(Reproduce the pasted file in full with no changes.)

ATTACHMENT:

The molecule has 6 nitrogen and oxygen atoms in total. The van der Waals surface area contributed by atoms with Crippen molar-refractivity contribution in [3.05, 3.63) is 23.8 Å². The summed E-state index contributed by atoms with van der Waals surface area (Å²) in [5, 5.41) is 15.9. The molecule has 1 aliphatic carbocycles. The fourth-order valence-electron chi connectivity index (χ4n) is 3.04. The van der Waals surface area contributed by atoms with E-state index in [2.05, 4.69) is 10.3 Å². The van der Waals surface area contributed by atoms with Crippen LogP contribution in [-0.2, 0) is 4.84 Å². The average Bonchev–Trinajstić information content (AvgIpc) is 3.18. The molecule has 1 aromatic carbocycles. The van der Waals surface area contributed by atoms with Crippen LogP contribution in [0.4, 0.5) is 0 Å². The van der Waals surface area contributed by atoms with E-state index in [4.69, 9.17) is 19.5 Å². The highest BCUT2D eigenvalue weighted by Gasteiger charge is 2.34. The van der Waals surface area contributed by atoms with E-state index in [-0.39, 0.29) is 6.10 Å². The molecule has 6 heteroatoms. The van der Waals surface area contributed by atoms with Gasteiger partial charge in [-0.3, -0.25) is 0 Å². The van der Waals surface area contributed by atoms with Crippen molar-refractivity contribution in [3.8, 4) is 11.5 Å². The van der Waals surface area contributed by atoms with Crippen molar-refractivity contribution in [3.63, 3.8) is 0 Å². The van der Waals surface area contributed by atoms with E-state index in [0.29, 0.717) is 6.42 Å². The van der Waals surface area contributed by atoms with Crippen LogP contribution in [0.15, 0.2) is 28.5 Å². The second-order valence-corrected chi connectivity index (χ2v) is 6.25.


The molecule has 6 nitrogen and oxygen atoms in total. The van der Waals surface area contributed by atoms with Crippen molar-refractivity contribution in [3.05, 3.63) is 23.8 Å². The summed E-state index contributed by atoms with van der Waals surface area (Å²) in [5, 5.41) is 15.9. The molecule has 1 aliphatic carbocycles. The fourth-order valence-electron chi connectivity index (χ4n) is 3.04. The van der Waals surface area contributed by atoms with E-state index in [2.05, 4.69) is 10.3 Å². The van der Waals surface area contributed by atoms with Crippen LogP contribution in [-0.2, 0) is 4.84 Å². The average Bonchev–Trinajstić information content (AvgIpc) is 3.18. The molecule has 1 aromatic carbocycles. The van der Waals surface area contributed by atoms with Crippen LogP contribution in [0.4, 0.5) is 0 Å². The van der Waals surface area contributed by atoms with E-state index in [4.69, 9.17) is 19.5 Å². The highest BCUT2D eigenvalue weighted by Gasteiger charge is 2.34. The van der Waals surface area contributed by atoms with E-state index in [-0.39, 0.29) is 6.10 Å². The molecule has 6 heteroatoms. The van der Waals surface area contributed by atoms with Gasteiger partial charge in [-0.3, -0.25) is 0 Å². The van der Waals surface area contributed by atoms with Crippen molar-refractivity contribution in [3.8, 4) is 11.5 Å². The van der Waals surface area contributed by atoms with Crippen molar-refractivity contribution in [3.63, 3.8) is 0 Å². The van der Waals surface area contributed by atoms with E-state index in [0.29, 0.717) is 6.42 Å². The van der Waals surface area contributed by atoms with Crippen LogP contribution in [0.15, 0.2) is 28.5 Å². The second-order valence-corrected chi connectivity index (χ2v) is 6.25.